Why choose a custom CMS over WordPress, Joomla, Drupal, etc.

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It is a fairly well-known fact that the majority of the world's websites are powered by WordPress. A quick look at the diagram by BuiltWith confirms this (please note "The Entire Internet" filter on the right).

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However, once we adjust the filter to consider only "Top 10K Sites" (on the right), the diagram begins to look rather different: 

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As you may see, the more popular a website is, the less likely it is to be built on top of a ready-made CMS. Why is that? The answer lies in the type of users that are attracted to WordPress and other pre-made solutions.

WordPress is indeed the most comprehensive and user-friendly content management system out there. For this very reason, it is popular with amateur bloggers, semi-professional writers, purely informational sites, and similar categories of users.

Indeed, launching a WordPress site may cost little money, and it is the way to go when you don't need anything fancy. At the same time, many business-driven websites avoid the CMS for a number of reasons. 

So, when would you rather not use WordPress or another ready-made system?

1. You have an enterprise-scale business

They say that every business is a software business nowadays. The bigger the company, the more likely it is to be underpinned by a complex IT infrastructure of databases, business applications, public apps, APIs, etc.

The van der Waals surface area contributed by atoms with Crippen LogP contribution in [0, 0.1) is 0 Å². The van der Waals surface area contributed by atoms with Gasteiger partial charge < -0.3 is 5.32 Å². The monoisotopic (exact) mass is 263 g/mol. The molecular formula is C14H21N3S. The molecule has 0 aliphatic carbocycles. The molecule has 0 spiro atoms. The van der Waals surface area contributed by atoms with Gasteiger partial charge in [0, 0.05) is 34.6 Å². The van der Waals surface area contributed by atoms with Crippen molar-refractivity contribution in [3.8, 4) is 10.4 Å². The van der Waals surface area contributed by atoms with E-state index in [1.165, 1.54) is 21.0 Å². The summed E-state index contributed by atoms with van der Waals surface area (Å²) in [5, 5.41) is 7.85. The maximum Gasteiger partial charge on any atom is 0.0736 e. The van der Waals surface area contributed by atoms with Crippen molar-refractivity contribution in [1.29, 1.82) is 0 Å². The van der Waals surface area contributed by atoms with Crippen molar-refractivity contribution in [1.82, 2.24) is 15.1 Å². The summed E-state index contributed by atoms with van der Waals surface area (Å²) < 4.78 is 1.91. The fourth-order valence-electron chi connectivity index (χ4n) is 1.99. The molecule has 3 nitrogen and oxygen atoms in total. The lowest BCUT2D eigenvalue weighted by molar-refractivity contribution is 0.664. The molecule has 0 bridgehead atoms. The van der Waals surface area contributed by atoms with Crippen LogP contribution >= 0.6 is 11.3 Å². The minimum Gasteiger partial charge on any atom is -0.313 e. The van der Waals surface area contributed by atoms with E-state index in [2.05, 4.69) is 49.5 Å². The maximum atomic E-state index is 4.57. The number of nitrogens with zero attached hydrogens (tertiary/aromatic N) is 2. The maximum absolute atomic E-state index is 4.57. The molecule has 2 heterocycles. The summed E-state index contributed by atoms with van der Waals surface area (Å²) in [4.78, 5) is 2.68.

For large organizations, trying to adjust a cookie-cutter CMS to an enterprise system is akin to fitting a square peg into a round hole. 

For instance, let us consider online properties like London Stock Exchange. It's hard to imagine that WordPress would take care of incorporating data from so many sources out of the box:

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In the above example, the homepage is just the tip of the iceberg. Behind the scenes, it is powered by a massive back-end that feeds data into just the right slots on the page.

2. Security is a priority to you

In addition to being the world's most-used CMS, WordPress is also the world's most-hacked system.  

As a rule, large businesses simply cannot afford the risk. Not only can a security breach damage your company's reputation, but it may also lead to your site being removed from Google's index.

Below is the message that visitors see when they proceed from Google onto a hacked site: 

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Sometimes, it takes days for the information about a new security risk to reach the masses, and yet another couple of days for the CMS provider to act on it. 

In addition, an updated version of the CMS often turns out to be incompatible with at least some installed plugins, and fixes need to be made to implement the latest patches. 

At the same time, if you have a dedicated development team supporting your custom CMS, you can depend on them to patch up your system within 24 hours.

3. Timely and streamline upgrades are important to you

Most pre-made content management systems are plugin-based. This means, they rely heavily on plugins for extra functionality. More often than not, this makes keeping the CMS updated rather difficult. 

There are many reasons to upgrade to the latest version of the CMS. Sometimes, you’d want to upgrade for security reasons, and, sometimes, it’s because a higher version has functionality or performance improvements that you wish to receive.